Three Billboards Outside Ebbing, Missouri: Film Review
There has been a great deal of enthusiastic chatter in regards to the new film Three Billboards Outside Ebbing, Missouri, especially since it’s Golden Globe nominations yesterday for Best Picture, Best Director, and Best Actress (Frances McDormand). With all this positive hype, I decided to venture to the AMC movie theatre at the Palisades Mall to see what all the hoopla is about. I left the theatre still wondering.
Three Billboards Outside Ebbing, Missouri has a compelling premise. A woman named Mildred Hayes (McDormand), whose daughter was raped and killed, wants to know why local law enforcement still hasn’t found her attacker. Having received unsatisfactory feedback from the police, she decides to rent three local billboards and use them to publicly question Police Chief Willoughby (Woody Harrelson) for his failure to make an arrest. Willoughby, who is an affable gentleman, is well liked by the other law enforcement officers who oversees. It is particularly hard for alcoholic officer Jason Dixon (Sam Rockwell) when, Willoughby (who is dying from cancer) kills himself just a few weeks after Mildred’s billboards post on Easter Sunday. Dixon goes on a violent rampage that loses him his job. His unraveling takes him to some dark places, but thanks to a letter from Willoughby delivered to him after his mentor’s death, he eventually straightens himself up enough to help Mildred try and find her daughter’s killer.
As I said, a compelling premise, but the film meanders in and out of coherency, often subscribing to plot points that are either pat or convenient, but that are unbelievable. Things happen that feel forced in order to make the plot work. The only character who goes on any journey in this film is Dixon, and he’s also the only character who is given any strong development. Sam Rockwell is the stand-out performance in this film and it is a shame his edgy, and ultimately pathetic, turn was not nominated. McDormand, who is one of America’s most unsettling and uncompromising actresses, is always going to shine, even if she is reading the phone book. Martin McDonough’s screenplay is not exactly that low on substance, but I do feel there is a certain amount of The Emperor’s New Clothes happening here. The emperor is naked! McDormand takes a mere cypher of a character and gives us everything she has, creating the illusion that Mildred is someone we should care about. Kudos to her for having those tools. In this case, her nomination is well-deserved for injecting her character WITH a character.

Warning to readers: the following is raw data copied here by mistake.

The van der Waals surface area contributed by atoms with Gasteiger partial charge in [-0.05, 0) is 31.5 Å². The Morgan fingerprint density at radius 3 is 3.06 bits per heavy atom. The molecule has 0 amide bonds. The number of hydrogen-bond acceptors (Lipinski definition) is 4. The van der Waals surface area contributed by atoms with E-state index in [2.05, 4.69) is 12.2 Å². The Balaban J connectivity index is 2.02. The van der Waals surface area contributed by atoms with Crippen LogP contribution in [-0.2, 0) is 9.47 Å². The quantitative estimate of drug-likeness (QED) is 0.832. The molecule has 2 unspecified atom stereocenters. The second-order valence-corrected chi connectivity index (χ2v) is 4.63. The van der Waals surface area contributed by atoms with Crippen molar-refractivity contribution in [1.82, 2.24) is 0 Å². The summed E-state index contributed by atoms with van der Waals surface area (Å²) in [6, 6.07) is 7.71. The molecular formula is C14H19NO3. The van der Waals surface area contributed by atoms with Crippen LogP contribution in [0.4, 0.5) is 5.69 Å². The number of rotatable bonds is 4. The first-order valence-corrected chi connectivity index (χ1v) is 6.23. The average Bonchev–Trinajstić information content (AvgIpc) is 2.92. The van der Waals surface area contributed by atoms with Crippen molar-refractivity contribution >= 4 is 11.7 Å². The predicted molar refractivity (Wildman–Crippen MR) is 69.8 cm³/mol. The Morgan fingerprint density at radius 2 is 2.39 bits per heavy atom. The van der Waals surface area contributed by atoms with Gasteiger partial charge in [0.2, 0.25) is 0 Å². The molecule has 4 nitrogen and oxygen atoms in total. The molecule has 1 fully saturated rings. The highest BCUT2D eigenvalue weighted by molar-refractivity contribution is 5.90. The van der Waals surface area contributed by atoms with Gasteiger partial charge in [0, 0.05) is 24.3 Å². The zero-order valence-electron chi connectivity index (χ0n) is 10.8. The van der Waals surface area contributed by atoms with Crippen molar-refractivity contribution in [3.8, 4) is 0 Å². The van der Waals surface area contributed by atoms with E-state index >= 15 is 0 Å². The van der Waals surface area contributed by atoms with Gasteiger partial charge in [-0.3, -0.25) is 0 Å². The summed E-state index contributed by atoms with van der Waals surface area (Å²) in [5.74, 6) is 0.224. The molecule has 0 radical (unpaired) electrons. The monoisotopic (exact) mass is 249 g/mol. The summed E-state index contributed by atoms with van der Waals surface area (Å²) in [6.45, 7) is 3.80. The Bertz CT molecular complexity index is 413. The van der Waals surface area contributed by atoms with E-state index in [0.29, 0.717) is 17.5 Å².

Three Billboards Outside Ebbing, Missouri is not a terrible film. Quite obviously, I am in the minority as one of its detractors since critics and audiences seem moved by it. However, I must share my honest impression that this is a film I would typically embrace in theory, but felt disappointed by its execution. Perhaps it is the fact that this is a film about stasis, being stuck with what you have and having to make the best of it, that I found so unsatisfying? At any rate, I’d be interested in your opinions and discussing why the film does or does not work for you.